Hello families of Wellington Counseling Group
I certainly hope this message finds you and your families in good health now and in the days ahead. During these very uncertain times, I wanted to reach out and let you know that I and the rest of the Child and Adolescent team at WCG are available to answer any questions or concerns you might have. Though we do not know what specifically lies ahead in the coming weeks, the one thing that is abundantly clear is that we will all be spending A LOT of time inside with our families, unable to participate in normal aspects of our daily routine. I am sure we have all read the ubiquitous articles about what to do to stay healthy and “flatten the curve” throughout the next few weeks. Without a doubt, the social limits we are under should go far in making a significant impact on public health. But, with social distancing and isolation comes an undeniable impact on emotional well-being. I wanted to share some thoughts on how to frame our mindset, not only to survive, but to thrive as families and emerge from this stronger, more resilient, and more emotionally steady. As a parent of two children, ages 9 and 6, I am certainly riding this roller-coaster with you.
Creating structure and routines
~It might be tempting to stay in pajamas all day, but facilitating a sense of normalcy through routines will help with everyone’s adjustment. Expecting kids to adhere to regular weekday routines, such as getting dressed, brushing teeth, completing chores, and sticking to bedtime routines will help maintain an atmosphere of consistency and create predictable anchor points for the day. We will resume normal living at some point and when that happens, our sticking to household routines will have helped facilitate those smooth transitions back to school and work.
Connecting with our kids and sharing individual interests
~Focus on using the time to join in what captures your child’s interest, whether it be a board game, craft, pretend play activity, or video game; yes, I said “a video game!”. During a typical week, it’s probably challenging to carve out daily or even weekly time to put aside parenting tasks or work responsibilities to join an activity. Now I have no excuse not to learn how to play Mario Kart with my 9-year-old or “play school” with my 6-year-old. While adults’ primary focus might be on physical health issues, children can recollect on this time with fond memories of playing with parents and teaching them a new skill or two.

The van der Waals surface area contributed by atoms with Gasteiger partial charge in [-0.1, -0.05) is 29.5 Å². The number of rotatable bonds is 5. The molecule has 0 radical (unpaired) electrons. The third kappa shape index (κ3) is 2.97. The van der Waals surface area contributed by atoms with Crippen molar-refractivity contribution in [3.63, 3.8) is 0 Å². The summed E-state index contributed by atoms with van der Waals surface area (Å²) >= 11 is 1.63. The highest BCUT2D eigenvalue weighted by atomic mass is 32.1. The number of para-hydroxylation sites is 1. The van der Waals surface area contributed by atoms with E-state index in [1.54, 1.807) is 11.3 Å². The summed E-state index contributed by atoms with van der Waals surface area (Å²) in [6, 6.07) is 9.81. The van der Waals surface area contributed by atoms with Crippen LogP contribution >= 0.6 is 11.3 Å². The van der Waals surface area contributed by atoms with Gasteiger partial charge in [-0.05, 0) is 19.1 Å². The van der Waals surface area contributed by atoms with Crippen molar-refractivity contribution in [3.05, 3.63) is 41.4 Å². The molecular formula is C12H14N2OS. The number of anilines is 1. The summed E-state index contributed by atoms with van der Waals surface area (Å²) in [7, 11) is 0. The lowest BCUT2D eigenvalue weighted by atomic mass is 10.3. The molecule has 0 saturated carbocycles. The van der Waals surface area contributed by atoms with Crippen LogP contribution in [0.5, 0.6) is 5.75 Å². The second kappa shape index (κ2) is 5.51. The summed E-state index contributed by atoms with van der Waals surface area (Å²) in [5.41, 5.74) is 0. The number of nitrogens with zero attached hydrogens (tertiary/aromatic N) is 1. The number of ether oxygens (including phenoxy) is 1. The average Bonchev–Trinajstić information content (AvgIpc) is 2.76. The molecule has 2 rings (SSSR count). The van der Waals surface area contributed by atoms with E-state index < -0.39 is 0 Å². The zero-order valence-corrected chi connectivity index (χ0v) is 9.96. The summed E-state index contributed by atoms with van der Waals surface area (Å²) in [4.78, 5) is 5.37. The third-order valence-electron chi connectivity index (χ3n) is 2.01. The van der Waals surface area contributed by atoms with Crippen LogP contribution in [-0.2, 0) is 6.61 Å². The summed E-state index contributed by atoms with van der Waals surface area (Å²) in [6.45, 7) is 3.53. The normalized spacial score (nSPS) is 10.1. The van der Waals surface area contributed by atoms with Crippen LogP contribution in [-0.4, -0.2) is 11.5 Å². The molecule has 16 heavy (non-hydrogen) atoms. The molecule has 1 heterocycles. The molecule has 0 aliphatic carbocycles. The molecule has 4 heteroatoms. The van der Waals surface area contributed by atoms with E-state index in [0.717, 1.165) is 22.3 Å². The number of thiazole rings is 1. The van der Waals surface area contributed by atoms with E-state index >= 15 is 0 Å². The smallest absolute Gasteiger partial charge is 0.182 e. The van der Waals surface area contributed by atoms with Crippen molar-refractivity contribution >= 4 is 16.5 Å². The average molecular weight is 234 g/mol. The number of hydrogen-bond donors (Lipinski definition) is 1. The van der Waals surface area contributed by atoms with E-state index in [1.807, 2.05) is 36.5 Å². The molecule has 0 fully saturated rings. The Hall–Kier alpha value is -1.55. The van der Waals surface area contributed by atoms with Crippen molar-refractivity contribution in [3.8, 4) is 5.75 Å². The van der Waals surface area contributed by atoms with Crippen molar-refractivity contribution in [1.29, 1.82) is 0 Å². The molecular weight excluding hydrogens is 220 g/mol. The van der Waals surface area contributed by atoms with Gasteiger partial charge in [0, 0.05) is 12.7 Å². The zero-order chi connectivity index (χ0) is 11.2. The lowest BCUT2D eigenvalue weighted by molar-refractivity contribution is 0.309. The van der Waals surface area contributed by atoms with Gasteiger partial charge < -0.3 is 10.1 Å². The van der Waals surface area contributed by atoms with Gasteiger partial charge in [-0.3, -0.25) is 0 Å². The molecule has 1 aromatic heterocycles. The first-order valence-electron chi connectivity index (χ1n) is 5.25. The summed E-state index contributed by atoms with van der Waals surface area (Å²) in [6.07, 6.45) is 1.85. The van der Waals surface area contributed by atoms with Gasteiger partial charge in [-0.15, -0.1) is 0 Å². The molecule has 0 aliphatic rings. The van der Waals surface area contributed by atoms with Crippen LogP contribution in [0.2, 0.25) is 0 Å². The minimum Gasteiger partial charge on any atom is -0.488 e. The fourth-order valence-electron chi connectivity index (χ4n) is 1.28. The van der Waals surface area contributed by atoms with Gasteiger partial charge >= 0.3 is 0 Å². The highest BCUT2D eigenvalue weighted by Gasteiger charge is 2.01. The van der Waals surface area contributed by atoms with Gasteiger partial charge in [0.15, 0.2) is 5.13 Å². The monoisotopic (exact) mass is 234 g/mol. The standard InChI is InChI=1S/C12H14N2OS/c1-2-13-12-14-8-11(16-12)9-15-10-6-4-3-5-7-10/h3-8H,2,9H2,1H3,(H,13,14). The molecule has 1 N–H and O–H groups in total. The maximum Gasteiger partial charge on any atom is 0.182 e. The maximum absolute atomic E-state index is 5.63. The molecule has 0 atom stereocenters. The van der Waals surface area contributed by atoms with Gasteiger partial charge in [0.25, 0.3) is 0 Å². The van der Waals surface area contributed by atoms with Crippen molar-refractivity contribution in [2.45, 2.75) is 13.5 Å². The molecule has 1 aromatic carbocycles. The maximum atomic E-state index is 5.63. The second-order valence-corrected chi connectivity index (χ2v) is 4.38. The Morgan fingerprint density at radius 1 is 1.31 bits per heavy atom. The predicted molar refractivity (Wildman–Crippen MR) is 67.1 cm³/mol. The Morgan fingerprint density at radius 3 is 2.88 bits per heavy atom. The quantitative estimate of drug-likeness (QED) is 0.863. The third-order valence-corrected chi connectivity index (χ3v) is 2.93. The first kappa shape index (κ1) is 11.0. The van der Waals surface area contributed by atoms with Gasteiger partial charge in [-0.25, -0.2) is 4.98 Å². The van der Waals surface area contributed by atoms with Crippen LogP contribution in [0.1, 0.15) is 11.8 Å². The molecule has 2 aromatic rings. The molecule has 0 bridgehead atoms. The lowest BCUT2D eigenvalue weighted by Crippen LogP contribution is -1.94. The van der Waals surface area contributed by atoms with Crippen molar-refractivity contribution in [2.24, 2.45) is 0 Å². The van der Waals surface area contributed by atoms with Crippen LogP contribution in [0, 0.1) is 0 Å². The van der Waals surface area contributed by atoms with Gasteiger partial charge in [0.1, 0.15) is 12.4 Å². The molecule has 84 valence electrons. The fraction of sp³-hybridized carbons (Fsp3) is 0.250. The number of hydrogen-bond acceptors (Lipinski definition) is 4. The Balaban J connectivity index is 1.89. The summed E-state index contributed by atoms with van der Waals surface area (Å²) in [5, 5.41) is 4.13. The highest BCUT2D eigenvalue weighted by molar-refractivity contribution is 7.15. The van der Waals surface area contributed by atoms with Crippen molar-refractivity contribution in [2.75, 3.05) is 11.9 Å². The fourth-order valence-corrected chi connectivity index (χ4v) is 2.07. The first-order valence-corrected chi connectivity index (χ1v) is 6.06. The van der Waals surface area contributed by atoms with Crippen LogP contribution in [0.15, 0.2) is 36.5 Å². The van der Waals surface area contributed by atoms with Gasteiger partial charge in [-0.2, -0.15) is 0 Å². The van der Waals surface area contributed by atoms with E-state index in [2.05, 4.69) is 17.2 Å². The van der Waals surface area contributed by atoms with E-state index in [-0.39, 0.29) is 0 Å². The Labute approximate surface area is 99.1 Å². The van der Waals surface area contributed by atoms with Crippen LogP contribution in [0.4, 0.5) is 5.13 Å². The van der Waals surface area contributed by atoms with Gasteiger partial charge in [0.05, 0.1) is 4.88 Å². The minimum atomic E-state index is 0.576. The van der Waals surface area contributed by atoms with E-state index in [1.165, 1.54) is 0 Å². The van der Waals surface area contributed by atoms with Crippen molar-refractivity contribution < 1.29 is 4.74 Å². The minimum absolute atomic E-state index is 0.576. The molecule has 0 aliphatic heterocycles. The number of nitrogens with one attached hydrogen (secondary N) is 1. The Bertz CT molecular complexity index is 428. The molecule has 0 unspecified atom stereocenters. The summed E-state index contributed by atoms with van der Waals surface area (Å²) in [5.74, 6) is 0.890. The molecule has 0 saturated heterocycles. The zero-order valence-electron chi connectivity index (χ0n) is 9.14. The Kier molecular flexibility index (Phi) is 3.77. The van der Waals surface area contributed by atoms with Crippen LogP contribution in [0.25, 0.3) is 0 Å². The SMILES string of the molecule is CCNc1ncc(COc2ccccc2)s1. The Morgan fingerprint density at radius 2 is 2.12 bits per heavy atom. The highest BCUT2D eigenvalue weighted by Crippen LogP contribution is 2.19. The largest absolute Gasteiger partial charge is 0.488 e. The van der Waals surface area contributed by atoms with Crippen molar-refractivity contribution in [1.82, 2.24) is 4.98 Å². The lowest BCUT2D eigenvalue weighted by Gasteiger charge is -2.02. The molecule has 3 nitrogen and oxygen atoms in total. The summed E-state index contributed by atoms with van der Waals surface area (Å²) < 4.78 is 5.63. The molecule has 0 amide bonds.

Flexible approach to reality
~The endless parade of cancelled beloved activities, birthday parties, family visits, and spring break trips have been a lot to digest over the past few days and likely it has elicited a range of emotions for children and parents. This pause from normalcy, though, can offer an opportunity to listen to a child’s concerns and enjoy an open dialogue about what is on his/her mind. Though not a replacement for your cancelled spring break by any means, using this time to engage in learning about the destination can be a great family activity. For example, since you may not be traveling to Mexico anymore, think about finding resources to still expose children to the culture, whether it be through making a homemade dish together or researching the ecology of the environment. If you are fortunate enough to be able to rebook in the future, your children will very likely remember what they learned during this time and make the connection when they have the opportunity to take that trip as more active participants and informed travelers of the world.
Take good care of yourselves and loved ones. Connections can still remain strong in the face of social limits so I will be popping up in your inbox from time to time.
We’ll see you online when we see you next!
Allison Lobel, Psy.D.
Director of Child & Adolescent Service
Three great free daily activities to keep kids engaged
- 25-day Drawing Challenge
- 30-day Lego Challenge
- Making one homemade card each day to send snail mail to a family or friend